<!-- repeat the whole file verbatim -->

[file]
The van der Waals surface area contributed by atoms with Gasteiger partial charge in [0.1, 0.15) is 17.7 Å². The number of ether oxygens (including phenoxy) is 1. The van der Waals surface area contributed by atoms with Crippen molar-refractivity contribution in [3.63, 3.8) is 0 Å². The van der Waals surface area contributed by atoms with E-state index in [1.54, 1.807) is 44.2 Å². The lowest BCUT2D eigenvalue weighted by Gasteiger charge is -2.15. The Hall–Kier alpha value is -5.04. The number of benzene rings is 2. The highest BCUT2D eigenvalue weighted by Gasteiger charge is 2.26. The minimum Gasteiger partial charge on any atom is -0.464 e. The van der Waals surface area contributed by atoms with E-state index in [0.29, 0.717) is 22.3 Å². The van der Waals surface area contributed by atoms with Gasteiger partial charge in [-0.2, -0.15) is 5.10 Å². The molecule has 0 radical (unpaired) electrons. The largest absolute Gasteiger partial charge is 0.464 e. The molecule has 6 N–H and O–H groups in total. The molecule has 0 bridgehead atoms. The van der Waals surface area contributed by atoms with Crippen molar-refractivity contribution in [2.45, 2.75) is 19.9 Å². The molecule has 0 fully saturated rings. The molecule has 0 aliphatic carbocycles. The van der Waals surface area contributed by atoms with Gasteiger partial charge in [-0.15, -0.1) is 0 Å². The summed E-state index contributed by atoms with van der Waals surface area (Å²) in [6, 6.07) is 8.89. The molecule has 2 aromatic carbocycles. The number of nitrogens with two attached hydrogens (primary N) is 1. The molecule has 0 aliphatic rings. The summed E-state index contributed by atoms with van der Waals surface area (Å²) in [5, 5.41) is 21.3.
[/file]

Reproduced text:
The van der Waals surface area contributed by atoms with Gasteiger partial charge in [0.1, 0.15) is 17.7 Å². The number of ether oxygens (including phenoxy) is 1. The van der Waals surface area contributed by atoms with Crippen molar-refractivity contribution in [3.63, 3.8) is 0 Å². The van der Waals surface area contributed by atoms with E-state index in [1.54, 1.807) is 44.2 Å². The lowest BCUT2D eigenvalue weighted by Gasteiger charge is -2.15. The Hall–Kier alpha value is -5.04. The number of benzene rings is 2. The highest BCUT2D eigenvalue weighted by Gasteiger charge is 2.26. The minimum Gasteiger partial charge on any atom is -0.464 e. The van der Waals surface area contributed by atoms with E-state index in [0.29, 0.717) is 22.3 Å². The van der Waals surface area contributed by atoms with Gasteiger partial charge in [-0.2, -0.15) is 5.10 Å². The molecule has 0 radical (unpaired) electrons. The largest absolute Gasteiger partial charge is 0.464 e. The molecule has 6 N–H and O–H groups in total. The molecule has 0 bridgehead atoms. The van der Waals surface area contributed by atoms with Crippen molar-refractivity contribution in [2.45, 2.75) is 19.9 Å². The molecule has 0 fully saturated rings. The molecule has 0 aliphatic carbocycles. The van der Waals surface area contributed by atoms with Gasteiger partial charge in [-0.15, -0.1) is 0 Å². The summed E-state index contributed by atoms with van der Waals surface area (Å²) in [6, 6.07) is 8.89. The molecule has 2 aromatic carbocycles. The number of nitrogens with two attached hydrogens (primary N) is 1. The molecule has 0 aliphatic rings. The summed E-state index contributed by atoms with van der Waals surface area (Å²) in [5, 5.41) is 21.3.